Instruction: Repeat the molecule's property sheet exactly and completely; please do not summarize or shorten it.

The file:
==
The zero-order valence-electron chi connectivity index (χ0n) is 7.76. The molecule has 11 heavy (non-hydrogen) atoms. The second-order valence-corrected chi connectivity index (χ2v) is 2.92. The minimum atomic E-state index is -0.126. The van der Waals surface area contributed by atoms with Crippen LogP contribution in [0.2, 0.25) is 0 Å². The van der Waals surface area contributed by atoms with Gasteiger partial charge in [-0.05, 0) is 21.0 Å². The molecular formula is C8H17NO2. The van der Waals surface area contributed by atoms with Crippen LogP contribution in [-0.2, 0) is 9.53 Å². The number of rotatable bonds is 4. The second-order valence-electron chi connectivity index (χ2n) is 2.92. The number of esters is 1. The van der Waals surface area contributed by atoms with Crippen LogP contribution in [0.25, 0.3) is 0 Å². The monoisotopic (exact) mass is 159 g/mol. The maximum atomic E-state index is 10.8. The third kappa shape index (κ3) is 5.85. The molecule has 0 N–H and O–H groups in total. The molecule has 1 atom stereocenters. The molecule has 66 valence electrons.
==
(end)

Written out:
The zero-order valence-electron chi connectivity index (χ0n) is 7.76. The molecule has 11 heavy (non-hydrogen) atoms. The second-order valence-corrected chi connectivity index (χ2v) is 2.92. The minimum atomic E-state index is -0.126. The van der Waals surface area contributed by atoms with Crippen LogP contribution in [0.2, 0.25) is 0 Å². The van der Waals surface area contributed by atoms with Gasteiger partial charge in [-0.05, 0) is 21.0 Å². The molecular formula is C8H17NO2. The van der Waals surface area contributed by atoms with Crippen LogP contribution in [-0.2, 0) is 9.53 Å². The number of rotatable bonds is 4. The second-order valence-electron chi connectivity index (χ2n) is 2.92. The number of esters is 1. The van der Waals surface area contributed by atoms with Crippen LogP contribution in [0.25, 0.3) is 0 Å². The monoisotopic (exact) mass is 159 g/mol. The maximum atomic E-state index is 10.8. The third kappa shape index (κ3) is 5.85. The molecule has 0 N–H and O–H groups in total. The molecule has 1 atom stereocenters. The molecule has 66 valence electrons.